New Jersey’s new system of Renewable Energy Credits is designed to spur the installation of alternative-energy solar systems on business properties and homes. It has been met with both optimism and skepticism among installers of those systems. A new solar project in North Jersey, announced today, indicates it may be working
As readers of this blog know from past posts, including Solar energy heats up in New Jersey again and A big NJ solar project via a PA utility, New Jersey has been one of the nation's leaders in the installation of solar-panel, alternative energy systems for businesses and homes.
It's a success story you wouldn't expect in a northeast state not known for year-long sunshine.
How did it happen? Credit forward-thinking leadership at the state Board of Public Utilities (BPU), the Department of Environmental Protection (DEP) and within the governor's office which resulted in a program of generous state grants. Those grants gave business and home owners a substantial break when installing the costly solar systems.
But the program proved to be far more successful than anticipated. So many applicants took advantage of the grants that the program quickly became unsustainable (especially in light of the state's overall dire financial condition). So the BPU restructured the program, creating a market-trading financing structure called Renewable Energy Credits (REC).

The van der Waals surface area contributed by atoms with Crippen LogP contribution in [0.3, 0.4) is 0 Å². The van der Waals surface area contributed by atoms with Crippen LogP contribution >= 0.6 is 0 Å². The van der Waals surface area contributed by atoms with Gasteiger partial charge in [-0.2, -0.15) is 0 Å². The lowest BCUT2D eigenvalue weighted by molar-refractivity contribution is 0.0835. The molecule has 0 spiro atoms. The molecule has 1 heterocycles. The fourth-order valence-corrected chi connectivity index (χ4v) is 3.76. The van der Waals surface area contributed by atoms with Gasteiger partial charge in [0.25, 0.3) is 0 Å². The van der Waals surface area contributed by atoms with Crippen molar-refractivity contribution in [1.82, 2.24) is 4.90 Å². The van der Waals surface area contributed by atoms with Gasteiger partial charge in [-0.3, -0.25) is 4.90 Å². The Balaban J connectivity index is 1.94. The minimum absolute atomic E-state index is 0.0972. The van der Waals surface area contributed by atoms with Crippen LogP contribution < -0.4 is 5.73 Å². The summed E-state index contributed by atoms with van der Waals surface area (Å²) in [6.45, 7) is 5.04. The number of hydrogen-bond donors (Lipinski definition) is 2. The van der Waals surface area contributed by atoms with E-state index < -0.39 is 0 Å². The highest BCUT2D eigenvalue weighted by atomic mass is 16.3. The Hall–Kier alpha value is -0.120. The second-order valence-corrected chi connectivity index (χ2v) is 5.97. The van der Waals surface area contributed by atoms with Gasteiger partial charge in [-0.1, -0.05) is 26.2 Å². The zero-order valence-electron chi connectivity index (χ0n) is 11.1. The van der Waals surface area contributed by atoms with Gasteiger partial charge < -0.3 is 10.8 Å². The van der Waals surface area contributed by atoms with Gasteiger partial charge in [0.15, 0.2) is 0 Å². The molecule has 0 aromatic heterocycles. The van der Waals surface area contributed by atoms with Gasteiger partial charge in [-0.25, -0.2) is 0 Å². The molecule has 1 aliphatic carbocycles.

The new system has been met with both optimism and skepticism by those in the solar-installation business, and it's still too early to judge how it will all work out.
At least one apparent success story, however, was announced today in a press release from Clear Sites Solar. The firm says it is installing a 122 kw solar photovoltaic system on the roof of the new headquarters of McGowan Builders, Inc in East Rutherford, NJ, designed to offset most of the building’s current energy usage charges.
McGowan was able to do the deal, according to Clear Sites, because of the state RECs which "created an outstanding investment opportunity."
When combined with deprecation, the federal tax credit and the finance package McGowan chose, the deal will produce a positive cash flow for McGowan within the first year, and drive the effective cost of the system down significantly, according to Clear Sites.
So, at least in this case, RECs appear to be off to a good start.
More good news for the future of solar installations in New Jersey was the July 16 announcement by Public Service Electric and Gas Company (PSE&G) that it plans to extend to residential customers participation in the company's $105 million loan program for solar installations.
Under the new program, residential electric customers in single family homes can qualify for loans of 40 to 60 percent of the total cost of a solar installation project, depending upon the efficiency of the solar system. The loans are limited to systems of up to 6 megawatts and will be available on a first come, first served basis over the next two years.
More information on the PSE&G loan program is available at: www.pseg.com/solarloan or by calling 973 430-8460.
Have you been considering a solar installation at your business or home? Click on the "comment" line below and tell us about your experience. Opinions on the state REC program or solar energy in general also are welcome.